Falling is a risk factor for adhesions, as also identified in a competitive ice skater I am treating. She came in initially with severe right hip pain after falling off a horse to the point she stopped skating and was about to give up on her dream. She had traditional physical therapy, but when the issues went unresolved for over six months, she decided to seek the help of a pelvic floor therapist (me)! When I probed further into her past, she reported having debilitating menstrual cramps even before falling off the horse. Unexpectedly, her fascia was more restricted than some of my postsurgical patients who have had a C-section! (surgery is an obvious risk factor for adhesions). I have determined her adhesions and right hip dysfunction to be related to the frequent falls on the ice since she was a child. I am happy to report she went back to full competition and her menstrual cramps subsided significantly. She continues to see me for maintenance, since she continues to fall during intense daily practices, putting her at risk for hip tightness and adhesions.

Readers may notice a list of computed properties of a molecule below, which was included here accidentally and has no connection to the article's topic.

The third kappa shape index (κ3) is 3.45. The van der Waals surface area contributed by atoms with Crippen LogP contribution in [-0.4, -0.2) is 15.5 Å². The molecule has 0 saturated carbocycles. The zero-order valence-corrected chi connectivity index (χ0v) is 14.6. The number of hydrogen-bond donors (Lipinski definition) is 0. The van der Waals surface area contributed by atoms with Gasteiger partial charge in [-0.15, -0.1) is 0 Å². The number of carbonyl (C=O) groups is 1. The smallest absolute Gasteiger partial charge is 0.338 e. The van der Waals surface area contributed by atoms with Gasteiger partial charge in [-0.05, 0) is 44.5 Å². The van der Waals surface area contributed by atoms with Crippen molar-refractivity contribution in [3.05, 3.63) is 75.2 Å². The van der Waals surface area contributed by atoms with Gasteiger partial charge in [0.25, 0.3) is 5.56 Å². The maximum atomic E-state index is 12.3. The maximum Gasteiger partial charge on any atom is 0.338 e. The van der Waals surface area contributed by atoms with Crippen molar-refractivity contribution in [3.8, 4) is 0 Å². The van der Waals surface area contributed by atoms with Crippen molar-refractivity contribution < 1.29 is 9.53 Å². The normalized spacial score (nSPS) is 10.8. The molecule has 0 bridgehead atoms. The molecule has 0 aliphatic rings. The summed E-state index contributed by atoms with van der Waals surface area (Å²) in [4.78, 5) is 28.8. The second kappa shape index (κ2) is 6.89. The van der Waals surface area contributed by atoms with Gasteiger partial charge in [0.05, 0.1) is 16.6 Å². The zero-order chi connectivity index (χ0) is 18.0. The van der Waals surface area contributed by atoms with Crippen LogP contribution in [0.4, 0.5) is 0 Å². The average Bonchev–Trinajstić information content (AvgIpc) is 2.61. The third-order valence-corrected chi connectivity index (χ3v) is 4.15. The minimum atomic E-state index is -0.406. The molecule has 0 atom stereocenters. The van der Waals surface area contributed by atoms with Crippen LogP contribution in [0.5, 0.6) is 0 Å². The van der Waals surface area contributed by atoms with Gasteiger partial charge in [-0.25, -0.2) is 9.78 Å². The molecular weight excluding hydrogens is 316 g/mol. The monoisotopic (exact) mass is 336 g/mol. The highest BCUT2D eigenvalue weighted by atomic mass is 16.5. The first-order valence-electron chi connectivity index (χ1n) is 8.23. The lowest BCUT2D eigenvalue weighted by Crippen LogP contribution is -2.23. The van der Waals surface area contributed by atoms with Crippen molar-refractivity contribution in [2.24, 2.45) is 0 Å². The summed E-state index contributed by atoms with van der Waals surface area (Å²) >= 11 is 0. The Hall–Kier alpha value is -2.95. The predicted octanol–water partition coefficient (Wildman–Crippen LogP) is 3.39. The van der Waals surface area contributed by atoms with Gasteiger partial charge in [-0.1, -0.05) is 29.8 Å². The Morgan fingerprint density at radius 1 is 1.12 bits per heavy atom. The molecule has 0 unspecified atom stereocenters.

You might be asking yourself, what is wrong with scar tissue and why can’t I just have it surgically removed? The problem with surgery is that adhesions or collagen cross-links develop in the normal process of healing from surgery. Fascia has nociceptors or pain fibers so pain can be experienced when the fascia is under stretch or tension. The only way to truly mobilize fascia is to physically load the tissue in all three fascial planes, either through visceral mobilization or specific deep stretching. It is important to note that scar tissue will not go away on its own! If it is not restored to normal mobility, the core muscles will not be able to function as they were designed to. The fascia around the organs is continuous with the fascia that envelopes the muscles in the lumpopelvic region, including the thighs. A muscle contraction can actually reproduce the symptoms or tug on the fascia more, perpetuating the problem, hence the “catch 22” that so many individuals are in.
Visceral mobilization is laborious and time consuming, requiring one-on-one attention and can only be performed by a highly skilled provider who has experience. It can be performed on the abdomen, thighs and even internally (vaginally or rectally) to address restrictions around the tailbone, urethra or pelvic floor. Currently, physical therapists are one of the only providers that can perform internal treatment, although this varies from state to state. Do your research and ask questions before scheduling an appointment to ensure you will be in good hands (pun intended).
*Source: "Pelvic pain may be common among reproductive-age females", nih.gov.news, August 2015.
Written by: Janine Laughlin, PT